It started with abdominal pain - cramps that Rosi experienced for a few days every month during her period that forced her to stay home for a few days.
Now 56, Rosi is in constant pain. For 26 years she has suffered from endometriosis, a chronic ailment caused by cells from the uterus lining that establish themselves outside the uterus. Hormone therapy in the form of oral contraceptives can help to alleviate the pain that is generally cyclical. The painful tissue can also be removed surgically. But in some cases, the pain merely gets worse and the women have to learn to live with it.
About 10%of all women of childbearing age are thought to be affected, but there are no exact figures as the symptoms are often ambiguous. They range from pain in the lower abdomen associated with periods, nausea, migraine and pain when having sex to difficulties with defecation. This complicates diagnosis.
Karin, 38, went to seven doctors before being diagnosed with endometriosis. "On average, diagnosis takes almost seven years," says Stefan Renner, of the gynaecological department at the university hospital in Erlangen, Germany, and head of the endometriosis centre.
"If the patient is no longer in control of her life as a result of pain, then it's time to go to the doctor," says Uwe Ulrich, senior gynaecologist at a Berlin hospital. What causes the disease remains something of a mystery. What is known is that cells similar to those in the lining of the womb cause the pain.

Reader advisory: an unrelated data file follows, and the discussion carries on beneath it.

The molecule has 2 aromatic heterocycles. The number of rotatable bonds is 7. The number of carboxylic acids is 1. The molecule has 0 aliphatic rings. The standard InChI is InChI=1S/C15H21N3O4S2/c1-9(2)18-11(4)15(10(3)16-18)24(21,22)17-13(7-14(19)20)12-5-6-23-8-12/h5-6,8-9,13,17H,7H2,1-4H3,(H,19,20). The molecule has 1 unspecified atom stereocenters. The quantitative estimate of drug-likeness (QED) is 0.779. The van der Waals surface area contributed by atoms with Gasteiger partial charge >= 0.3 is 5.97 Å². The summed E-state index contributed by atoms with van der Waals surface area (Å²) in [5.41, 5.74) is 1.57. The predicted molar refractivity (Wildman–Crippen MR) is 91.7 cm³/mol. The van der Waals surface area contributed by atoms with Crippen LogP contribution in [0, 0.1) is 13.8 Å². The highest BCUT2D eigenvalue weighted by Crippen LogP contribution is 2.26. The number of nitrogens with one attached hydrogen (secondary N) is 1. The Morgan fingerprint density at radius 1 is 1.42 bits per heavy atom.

How the cells spread
These cells spread - mostly in the lower abdomen - where they behave in a way similar to the way their counterparts do in the uterus lining, affected by hormones in the same way that cause those in the womb to swell and bleed.
These cells may mimic behaviour in the womb, but they cannot be expelled from the body. Instead they cause inflammation, pain, scarring and even in the worst cases cysts, tumours and infertility. About half of all women unable to conceive suffer from endometriosis, Renner believes.
In most cases it is only possible to find the site of the disease by keyhole surgery. Definitive diagnosis requires taking a sample of tissue, Ulrich says. If endometriosis is confirmed specialist treatment is started. "The main therapy remains surgery," Ulrich says.
This treatment does not always work. Rosi has had 12 operations and still suffers pain. "Sometimes not all the sites are found," Ulrich says. "By the fifth operation, all involved need to ask themselves whether it's worth it." Rosi would be better served by being treated for pain than by yet another operation, he believes. Karin was luckier - one operation sufficed and she is now free of pain.
(Sapa, July 2010)
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